The Disabled Drivers Association of Ireland has called on the Government to change existing legislation so gardaí and traffic wardens can impose fines on drivers who illegally park in accessible parking bays in private car parks.
The organisation has today launched its 'Bay Watch' campaign, aimed at highlighting the ongoing abuse of disabled parking bays in general.
Communications manager with the DDAI Richard Ryder said people with disabilities plan their journeys and if they arrive at their destination and find that they cannot park there, "they just go home" as there is nothing more they can do.
Speaking on RTÉ's Morning Ireland, he said: "Their working life may be ruined as well. People need to realise it's very stressful for people."
He said legislation needs to be introduced that would enable gardaí or traffic warders to issue fines in private car parks.
He said mindsets need to change and people need to realise that they "just can't park in wheelchair accessible parking spots....ever....never".
Mr Ryder said he has already raised the matter with owners of private car parks and has told them that change is needed.
He said he is contacted on a regular basis by people who tell him they can never get a disabled parking space at their local shopping centre and they want to know what they can do to change this.
"The amount of people who email me on a weekly basis to say that they go to the local shopping centre to try and get a space and they can never get one," he said.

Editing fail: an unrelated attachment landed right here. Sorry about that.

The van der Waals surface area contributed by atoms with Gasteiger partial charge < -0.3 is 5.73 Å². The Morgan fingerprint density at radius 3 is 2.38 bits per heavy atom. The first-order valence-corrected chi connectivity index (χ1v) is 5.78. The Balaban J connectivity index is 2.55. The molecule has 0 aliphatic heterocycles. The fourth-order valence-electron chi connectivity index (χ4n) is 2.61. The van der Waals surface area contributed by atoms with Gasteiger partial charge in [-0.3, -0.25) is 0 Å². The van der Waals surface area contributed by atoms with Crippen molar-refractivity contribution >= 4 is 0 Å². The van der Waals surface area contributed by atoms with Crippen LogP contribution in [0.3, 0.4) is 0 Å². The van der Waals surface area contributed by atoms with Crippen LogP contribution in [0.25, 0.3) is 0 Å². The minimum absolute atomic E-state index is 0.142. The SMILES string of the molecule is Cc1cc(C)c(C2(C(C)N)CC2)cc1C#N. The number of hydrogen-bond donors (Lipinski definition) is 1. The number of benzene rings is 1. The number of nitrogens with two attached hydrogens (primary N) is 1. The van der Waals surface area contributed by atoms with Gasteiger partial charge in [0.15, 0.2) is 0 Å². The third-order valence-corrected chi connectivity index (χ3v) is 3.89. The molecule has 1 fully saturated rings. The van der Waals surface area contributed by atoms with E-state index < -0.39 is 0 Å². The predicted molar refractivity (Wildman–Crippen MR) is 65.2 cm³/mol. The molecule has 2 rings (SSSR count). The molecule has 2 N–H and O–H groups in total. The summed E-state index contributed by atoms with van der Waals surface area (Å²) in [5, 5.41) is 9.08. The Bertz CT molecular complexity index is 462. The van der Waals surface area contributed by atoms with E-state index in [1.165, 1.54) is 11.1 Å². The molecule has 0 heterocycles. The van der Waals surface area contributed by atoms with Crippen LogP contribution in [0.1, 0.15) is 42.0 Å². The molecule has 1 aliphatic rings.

"They ask 'what can they do', I say 'is it a private space?', they say 'yeah' and I say 'well there is nothing you can do only get on to the management of that centre and ask them to help out'."
Mr Ryder said today is about tackling the gap in the legislation and to identify and tell people not to park in disabled parking spaces.
A survey by Coyne Research, carried out alongside the DDAI's own member research, underscored the lack of knowledge about the existing legislation around private carparks not only among the public, but also among disabled drivers themselves.
It showed that 42% of those surveyed believed a traffic warden or garda could issue a fine to someone parked in a disabled space in a private carpark.
Seven in 10 of those survey said those who illegally park in disabled bays should face prosecution, not just fines.
A separate survey of 800 DDAI members revealed that one third (33%) were unaware that gardaí do not have the powers to impose fines on illegal parking in private bays, while 95% said those who illegally parked in accessible bays should face prosecution.